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Remembering our Queen -Stan Smith

What more can be said? Thousands of pages have already been written. All I can add are my personal remembrances.

My earliest memories come from 1945. It was a photo showing the two princesses, Elizabeth and Margaret, standing by the rear wheel of a light military truck. They had been learning how to change a type. It was all part of the war effort. I was impressed. I am still impressed.

My father held the girl’s father, King George VI, in high esteem. He showed me a newspaper photo of King George in a smoldering, bombed out London Street talking to residents. “He could have hidden in the countryside,” Dad told me.

Queen Elizabeth followed in her father’s footsteps. She never walked away from difficult situations and there were plenty. The decades of her reign were times of amazing and bewildering change. Changes in social attitudes were as great as the technical changes.

For instance, I was the first person in my extended family to be divorced and remarried. At that time, it was a matter of great shame in our extended family. It was something everybody knew but no one talked about. It was as far as possible, hush hush. It wasn’t just my family who were like this. Being secretive about family problems, for instance marital hick-ups, was standard practice at this time.

Queen Elizabeth’s social life and family life was not only talked about, it was the hottest of hot news. Nothing could ever be hushed up. On the contrary, it was placarded on the cover of magazines and TV news and radio talk shows. I reckon that everything bad that could happen in a family, and in an extended family, happened in Queen Elizabeth’s family. And it has kept on coming to this the last year of her reign. While the rest of her subjects brushed family strife under the carpet, problems in her family were hot news. Unflinching she faced it all.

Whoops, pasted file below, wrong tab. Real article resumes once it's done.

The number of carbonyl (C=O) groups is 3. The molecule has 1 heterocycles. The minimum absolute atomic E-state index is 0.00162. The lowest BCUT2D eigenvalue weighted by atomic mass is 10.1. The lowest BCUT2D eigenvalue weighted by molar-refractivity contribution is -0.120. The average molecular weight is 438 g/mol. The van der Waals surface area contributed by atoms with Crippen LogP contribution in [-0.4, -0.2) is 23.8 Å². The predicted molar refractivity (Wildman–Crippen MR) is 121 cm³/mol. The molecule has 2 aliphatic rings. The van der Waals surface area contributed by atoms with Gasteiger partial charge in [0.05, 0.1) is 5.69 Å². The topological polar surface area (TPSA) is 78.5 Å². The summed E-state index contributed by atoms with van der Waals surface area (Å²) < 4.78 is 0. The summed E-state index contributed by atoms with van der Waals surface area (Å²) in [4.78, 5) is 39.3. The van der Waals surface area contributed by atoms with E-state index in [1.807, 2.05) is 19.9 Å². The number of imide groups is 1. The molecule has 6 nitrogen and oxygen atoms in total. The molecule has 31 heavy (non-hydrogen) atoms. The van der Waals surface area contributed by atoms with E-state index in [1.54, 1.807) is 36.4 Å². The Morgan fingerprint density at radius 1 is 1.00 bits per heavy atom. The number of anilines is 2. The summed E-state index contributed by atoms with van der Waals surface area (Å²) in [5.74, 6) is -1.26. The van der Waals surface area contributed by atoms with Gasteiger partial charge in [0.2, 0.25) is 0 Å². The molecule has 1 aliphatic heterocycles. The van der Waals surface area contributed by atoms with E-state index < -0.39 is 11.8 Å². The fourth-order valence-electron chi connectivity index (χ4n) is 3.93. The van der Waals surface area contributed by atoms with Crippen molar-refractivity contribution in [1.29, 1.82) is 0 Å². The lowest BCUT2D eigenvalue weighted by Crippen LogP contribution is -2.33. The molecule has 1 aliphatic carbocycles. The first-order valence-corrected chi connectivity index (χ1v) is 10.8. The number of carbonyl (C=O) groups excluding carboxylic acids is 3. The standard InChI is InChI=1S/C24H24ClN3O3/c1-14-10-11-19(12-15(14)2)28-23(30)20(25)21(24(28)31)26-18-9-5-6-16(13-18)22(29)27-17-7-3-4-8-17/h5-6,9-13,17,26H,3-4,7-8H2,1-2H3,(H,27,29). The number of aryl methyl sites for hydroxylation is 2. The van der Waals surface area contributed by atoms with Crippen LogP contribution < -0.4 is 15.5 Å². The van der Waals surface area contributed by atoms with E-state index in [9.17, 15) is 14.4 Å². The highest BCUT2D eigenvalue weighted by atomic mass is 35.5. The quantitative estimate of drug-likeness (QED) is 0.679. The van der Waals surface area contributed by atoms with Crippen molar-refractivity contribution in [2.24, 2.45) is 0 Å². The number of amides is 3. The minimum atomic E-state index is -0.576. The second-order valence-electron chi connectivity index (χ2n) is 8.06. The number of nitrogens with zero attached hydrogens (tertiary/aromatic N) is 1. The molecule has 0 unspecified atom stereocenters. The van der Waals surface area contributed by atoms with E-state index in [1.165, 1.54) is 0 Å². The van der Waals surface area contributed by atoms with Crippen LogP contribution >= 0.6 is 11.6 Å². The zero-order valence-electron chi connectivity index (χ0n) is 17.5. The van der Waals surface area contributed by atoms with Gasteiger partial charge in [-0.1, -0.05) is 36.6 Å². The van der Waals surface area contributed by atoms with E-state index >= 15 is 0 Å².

It is not as if she has been impervious to these trials and misfortunes. At times, even in her public life, there has been the furrowed brow and hint of anger and distress. I am sure that like all of us, she has walked the vale of tears. However, her constant message has been one of love and support for her people - us.

In turn, she has encouraged us to do our best in difficult times. She was not interested in blaming or judging. Whilst acknowledging the fast changing and confusing time in which we live, she has been an advocate for loyalty, honesty, and forgiveness. She talked about these values and to my mind, she modelled them.

And what of the pomp and ceremony of the monarchy? What about the castles and estates, the royal household, the pomp and circumstance and all that this costs and entails? Shouldn’t that now be done away with? What would we replace it with? No doubt corporations, government think-tanks, hotel chains and casinos would have ideas for the estates and stately homes. None of these appeals to me. I see the monarchy as a living connection with a wider world, with the past, recent, and ancient.

Queen Elizabeth, thank you for your input into the life of my country, to the nations of the world and into my life. You helped us “Carry on”. You helped me to “Carry On”.

From the Tributes book

You did a great job of making the world better.

Rest easy.


A true lady who graced the world with her passion and wisdom and generosity of spirit. She will be

truly missed by so many. R.I.P

Shay and Steve Geach

Our Queen

A mighty tree has fallen

As the leaves fall, so do our tears.

As the branches break, so do our hearts. R.I.P

Arohanui. Thanks for the Treaty.

Narolei and Caroline

Thank you Queen Elizabeth for your dedication, your love and loyalty to your people and your faith in God. Rest now in Jesus.


What a beautiful Queen you have been. We honour you, an amazing lady. God bless.

The passing of our dear Queen, it has been the best years knowing you. You were our leader. I am

so sad. I will miss our Christmas evening speech. You were our calm, Queen Elizabeth.


Thanks for your service to the Commonwealth and their loyal subjects.

Ben and Asher

Her class act as Monarch was always appreciated. Unflappable. And with so much strength in reserve even when President Trump came to visit.


You have been an inspiration through the generations. RIP dearest Queen, you have been truly amazing in your rule.

Our Queen

A mighty tree has fallen

As the leaves fall do our tears

As the branches break do our hearts.

R.I.P. Arohanui, thanks for the Treaty.

Harold and Caroline


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